An appalling accident happened at Alton Junction this morning. The Southwestern Limited train on the Cleveland, Cincinnati, Chicago & St.Engine No. 109 involved in Wann Disaster Louis Railroad, leaving St. Louis at 8:05 and due at Alton Junction at 8:50, met with a destruction and loss of life that was awful. The train was in charge of Conductor Howard Clelland and is a solid vestibule of five cars drawn by Engine No. 109. The engineer is Webb Ross of Mattoon, and the fireman Richard White, of the same place. The train was running at a high rate of speed and the track cannot be seen ahead, owing to a slight curve. They dashed around the curve and saw instantly an open switch with a long line of tank cars on the siding. Fireman White jumped and saved himself. Engineer Ross applied the air and the next instant the beautiful palace train crashed into the oil tank cars, 25 in number and all filled. The head of the engine was stove in. The next instant a lurid glare filled the air, an explosion which made the earth tremble followed and then 7,000 gallons of burning oil was sent fifty feet into the air. Engineer Ross was not injured in the collision, but jumped and fell alongside of his engine. The oil poured over him and he was burned to a crisp. Later, he was picked up and carried to a house. Fireman White stood beside the dead body of his companion moaning and weeping as if his heart would break. He exclaimed: "He saved the passengers but lost his life in doing it." The engine and cafe car were enveloped in flames and totally destroyed. In the compartment of the cafe car was the corpse of Miss Morris, enroute from St. Louis. It was burned with the car. Seven tanks took fire. the awful glare obscured the sun. Fourteen box cars on the siding caught fire and burned like paper.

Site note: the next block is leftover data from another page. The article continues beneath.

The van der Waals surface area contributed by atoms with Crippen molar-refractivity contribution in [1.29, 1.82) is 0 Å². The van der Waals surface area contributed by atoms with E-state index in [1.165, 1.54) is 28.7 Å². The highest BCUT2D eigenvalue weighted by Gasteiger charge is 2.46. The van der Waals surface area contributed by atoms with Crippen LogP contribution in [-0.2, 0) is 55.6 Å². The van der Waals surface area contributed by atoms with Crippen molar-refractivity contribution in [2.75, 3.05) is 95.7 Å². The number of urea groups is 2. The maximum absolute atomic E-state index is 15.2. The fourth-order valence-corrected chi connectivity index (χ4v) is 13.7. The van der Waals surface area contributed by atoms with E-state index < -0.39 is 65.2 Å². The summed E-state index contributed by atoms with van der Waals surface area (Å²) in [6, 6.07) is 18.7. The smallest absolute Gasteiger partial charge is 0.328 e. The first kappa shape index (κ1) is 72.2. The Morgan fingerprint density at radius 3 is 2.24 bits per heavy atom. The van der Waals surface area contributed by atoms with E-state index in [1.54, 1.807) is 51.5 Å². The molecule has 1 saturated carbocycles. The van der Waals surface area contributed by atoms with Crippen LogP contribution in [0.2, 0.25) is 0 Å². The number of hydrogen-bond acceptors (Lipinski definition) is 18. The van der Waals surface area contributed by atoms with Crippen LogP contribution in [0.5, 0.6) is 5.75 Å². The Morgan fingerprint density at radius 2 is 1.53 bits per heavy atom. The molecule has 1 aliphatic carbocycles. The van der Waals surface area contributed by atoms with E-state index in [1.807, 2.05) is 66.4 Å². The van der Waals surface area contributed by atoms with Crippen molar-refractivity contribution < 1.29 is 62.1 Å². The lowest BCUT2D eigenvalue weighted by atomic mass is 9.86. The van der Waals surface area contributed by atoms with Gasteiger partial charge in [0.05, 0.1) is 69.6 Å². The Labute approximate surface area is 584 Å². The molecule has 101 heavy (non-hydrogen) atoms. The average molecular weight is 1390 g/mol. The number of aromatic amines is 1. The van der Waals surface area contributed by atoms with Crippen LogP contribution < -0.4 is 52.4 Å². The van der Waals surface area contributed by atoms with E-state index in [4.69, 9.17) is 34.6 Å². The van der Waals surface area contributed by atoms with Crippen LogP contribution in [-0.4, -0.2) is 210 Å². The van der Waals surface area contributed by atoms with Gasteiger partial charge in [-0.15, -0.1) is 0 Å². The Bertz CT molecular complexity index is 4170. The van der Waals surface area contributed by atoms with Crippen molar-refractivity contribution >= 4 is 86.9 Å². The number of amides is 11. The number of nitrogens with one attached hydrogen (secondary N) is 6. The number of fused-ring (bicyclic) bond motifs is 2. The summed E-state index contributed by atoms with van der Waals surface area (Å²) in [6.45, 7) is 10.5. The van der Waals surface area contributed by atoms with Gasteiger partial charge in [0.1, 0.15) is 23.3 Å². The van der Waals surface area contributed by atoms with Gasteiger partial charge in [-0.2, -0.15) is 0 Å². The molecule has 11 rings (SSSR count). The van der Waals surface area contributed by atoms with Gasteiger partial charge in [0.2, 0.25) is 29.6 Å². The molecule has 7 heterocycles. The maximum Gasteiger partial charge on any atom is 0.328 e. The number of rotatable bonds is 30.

The heat was intense. A switch engine close by removed the rest of the tank line cars and the four remaining cars of the limited to a safeWann Station - one mile sign distance. None of the passengers were injured other than a severe shaking up. A wrecking train appeared from St. Louis, but could do nothing but remove side track cars from danger. The stand pipes at the station were opened and the water allowed to flood the tracks for a hundred yards in front of the depot. The loss will foot up to $50,000 and over. The total destruction being the passenger engine, cafe car, seven union tank cars, all filled with oil, fourteen box cars, a number of which contained merchandise. The Big Four and Burlington trains were compelled to come over the Chicago & Alton tracks to this city [Alton] and from thence to Alton Junction on the Big Four, thus getting around the furnace of burning cars. Hundreds of people were at the scene of the disaster. The tracks where the explosion occurred were twisted out of shape and the oil car thrown onto the main track to the side. How the switch was left open is not known. It was the grossest negligence on the part of someone, for two switches close together were open, so if the train had not run on the first it would have run onto the other. There were switch engines in the yard and some switchman was undoubtedly negligent.